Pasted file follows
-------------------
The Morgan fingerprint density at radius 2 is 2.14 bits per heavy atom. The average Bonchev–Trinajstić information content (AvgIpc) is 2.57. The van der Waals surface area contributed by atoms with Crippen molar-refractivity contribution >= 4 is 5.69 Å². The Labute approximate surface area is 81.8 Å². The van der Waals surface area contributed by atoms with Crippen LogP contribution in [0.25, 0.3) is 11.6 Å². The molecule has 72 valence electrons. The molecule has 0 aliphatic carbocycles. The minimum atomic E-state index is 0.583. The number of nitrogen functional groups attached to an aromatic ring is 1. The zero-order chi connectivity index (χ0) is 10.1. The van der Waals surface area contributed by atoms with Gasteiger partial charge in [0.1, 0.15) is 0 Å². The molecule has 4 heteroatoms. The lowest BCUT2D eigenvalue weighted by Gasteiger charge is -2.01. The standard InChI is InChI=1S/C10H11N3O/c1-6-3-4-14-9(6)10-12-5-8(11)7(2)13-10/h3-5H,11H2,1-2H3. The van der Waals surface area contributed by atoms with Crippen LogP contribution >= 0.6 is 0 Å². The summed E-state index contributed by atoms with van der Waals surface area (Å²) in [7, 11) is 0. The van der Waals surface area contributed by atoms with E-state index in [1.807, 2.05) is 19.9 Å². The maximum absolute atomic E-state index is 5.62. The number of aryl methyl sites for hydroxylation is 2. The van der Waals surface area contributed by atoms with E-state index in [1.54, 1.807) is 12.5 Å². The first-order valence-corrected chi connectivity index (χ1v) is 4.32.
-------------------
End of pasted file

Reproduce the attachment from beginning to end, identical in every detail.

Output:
The Morgan fingerprint density at radius 2 is 2.14 bits per heavy atom. The average Bonchev–Trinajstić information content (AvgIpc) is 2.57. The van der Waals surface area contributed by atoms with Crippen molar-refractivity contribution >= 4 is 5.69 Å². The Labute approximate surface area is 81.8 Å². The van der Waals surface area contributed by atoms with Crippen LogP contribution in [0.25, 0.3) is 11.6 Å². The molecule has 72 valence electrons. The molecule has 0 aliphatic carbocycles. The minimum atomic E-state index is 0.583. The number of nitrogen functional groups attached to an aromatic ring is 1. The zero-order chi connectivity index (χ0) is 10.1. The van der Waals surface area contributed by atoms with Gasteiger partial charge in [0.1, 0.15) is 0 Å². The molecule has 4 heteroatoms. The lowest BCUT2D eigenvalue weighted by Gasteiger charge is -2.01. The standard InChI is InChI=1S/C10H11N3O/c1-6-3-4-14-9(6)10-12-5-8(11)7(2)13-10/h3-5H,11H2,1-2H3. The van der Waals surface area contributed by atoms with Crippen LogP contribution >= 0.6 is 0 Å². The summed E-state index contributed by atoms with van der Waals surface area (Å²) in [7, 11) is 0. The van der Waals surface area contributed by atoms with E-state index in [1.807, 2.05) is 19.9 Å². The maximum absolute atomic E-state index is 5.62. The number of aryl methyl sites for hydroxylation is 2. The van der Waals surface area contributed by atoms with E-state index in [1.54, 1.807) is 12.5 Å². The first-order valence-corrected chi connectivity index (χ1v) is 4.32.